Interview with Takumi Kawahara, Sport for Tomorrow ( Part I, 2nd Part will be published on the 4th of September)

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SPORT FOR TOMORROW is an international contribution through sport initiative jointly implemented by public and private sectors, which promotes sport to more than 10 million people in over 100 nations until 2020, the year when Tokyo will host the Summer Olympic and Paralympic Games. For more information

Mr. Kawahara is Director, Secretariat of Sport For Tomorrow Consortium, Dept. of Information & International Relations, Japan Sport Council that hosts the secretariat of the Consortium. Mr. Kawahara has considerable overseas development experience as he has been working for many years, under different capacities, with JICA, the official  japenese overseas aid agency. He has been working in conflict prevention and resolution in Mindanao, Philippines as JICA Capacity Building for Community Development in Conflict-Affected Areas in 2012 and 2013; he worked with Asia Development Bank (ADB) Project for Institutional Capacity Building Roadmap in Federated States of Micronesia 2004 – 2006 and from 2000 to 2003 in a JICA Rural Electrification Project in Vanuatu

Could you explain about th origin, structure and existing goveranance of Sport for Tomorrow Consortium, SFT?

The concept of SFT was announced by Prime Minister Shinzo Abe at the IOC Session 2013 on the occasion of Tokyo making a bid for 2020 Games. SFT aims at sharing the values of sport and spread Olympic and Paralympic movement. The numerical target is to reach more than 10 million people in over 100 countries. As of March 2018, 6.6 million people have been reached directly or indirectly in 202 countries /regions. SFT movement is based upon a public-private partnership so that it is not just done by the government of Japan. Basically each organization carries out projects and activities based upon their own budget and mission and visions. The Japanese government covers the cost of the secretariat and some projects, but there is no system such as a subsidy for consortium members organizations.

In order to drive and accelerate the movement, Sport For Tomorrow Consortium (SFTC) was established in August 2014. The Chairman is Japan Sports Agency (JSA, Japan Sports Agency is a central government agency under the Ministry of Education, Culture, Sports, Science and Technology (MEXT),  the Vice-Chair is the Ministry of Foreign Affairs (MOFA). The steering committee of SFTC consists of 14 organizations. Currently there are more than 400 organizations as consortium members, while it was around 40 organizations as members at the initial stage in 2014.  SFTC consists of NFs, universities, private sectors, local governments, and NGO / NPO organizations. As a feature, it is composed of organizations related to sports, and organizations related to international cooperation and exchange. This is a unique platform.

It is difficult for only one organization to conduct an international cooperation and exchange project including activities entirely. Therefore, as a secretariat, we try to activate members’ activities by increasing members, by coordinating as well as matching among organizations in Japan and with overseas organizations. Then, the organizations will be able to share their resources, and will gradually increase and expand their activities.  This is our strategy.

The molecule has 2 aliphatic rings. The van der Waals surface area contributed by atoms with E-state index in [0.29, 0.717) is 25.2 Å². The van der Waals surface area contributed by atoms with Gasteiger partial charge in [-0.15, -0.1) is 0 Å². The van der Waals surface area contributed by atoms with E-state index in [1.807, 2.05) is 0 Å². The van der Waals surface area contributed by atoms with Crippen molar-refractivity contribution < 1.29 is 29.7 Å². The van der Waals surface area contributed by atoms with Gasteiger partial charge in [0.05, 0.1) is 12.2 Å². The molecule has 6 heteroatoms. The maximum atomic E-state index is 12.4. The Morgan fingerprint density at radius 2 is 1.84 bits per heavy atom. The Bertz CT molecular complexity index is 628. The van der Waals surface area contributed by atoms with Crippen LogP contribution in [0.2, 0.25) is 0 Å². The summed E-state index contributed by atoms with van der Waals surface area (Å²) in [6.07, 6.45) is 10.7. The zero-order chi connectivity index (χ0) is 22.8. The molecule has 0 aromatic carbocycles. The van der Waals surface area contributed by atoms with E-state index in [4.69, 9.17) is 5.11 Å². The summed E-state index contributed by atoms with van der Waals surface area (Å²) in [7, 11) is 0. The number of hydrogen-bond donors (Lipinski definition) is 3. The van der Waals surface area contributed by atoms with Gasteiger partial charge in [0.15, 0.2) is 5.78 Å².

In addition, the SFT consortium features a network of sports organizations and organizations of international cooperation and exchange. The organizations of international cooperation and exchange deal with sports as means to overcome social issues. In this way, we believe that by combining organizations with different strengths, there are possibilities that projects and activities that we were not able to do so far will be newly started and expanded.

The governmental organizations and relevant agencies on public side have some programmes under SFT, such as JICA volunteer regarding sports and physical education. Even though they need partners and organizations that provide human resources as well as know-how.

Japan Sport Council (JSC) is undertaking the role of SFTC secretariat. The secretariat has two major functions:  

1) to manage and coordinate SFTC including activating consortium members for their activities, public relations and output compilation, and

2)  to implement some projects and activities of international collaboration directly as JSC.

I joined the secretariat, as a director, in August 2014 when SFTC was established. Initially I also planned and managed individual projects or activities by myself, but today I do not manage individual projects directly. My main role is supervision of staffs, management of overall activities of the secretariat, and coordination with Japan Sports Agency and overseas organizations.

You have considerable working experience in the developing world, especially in the Pacific region. How your work in the Philippine, Vanuatu, FSM shapes your daily responsibilities at Sport For Tomorrow?

Before joining SFTC secretariat, I was involved in many projects in overseas, especially in ASEAN and pacific counties. I experienced from the glass roots level to the policy level, and I have various experiences such as consultation with beneficiaries, local counterparts and related organizations. I was also in charge of consultation with clients.In addition, I worked for a consulting company as a manager in Japan. I experienced discussions and negotiations with clients. I did designing and evaluating projects, too. Throughout these experiences, I was always thinking about what to do as Japan or perspectives from outside. Such experiences are utilized in the current works.

As Director, Secretariat of Sport For Tomorrow Consortium based at Japan Sport Council, what are your major functions and responsibilities?

The secretariat has two main roles.

1) to manage and coordinate SFTC including activities for consortium members to be more activated, public relations and output compilation, and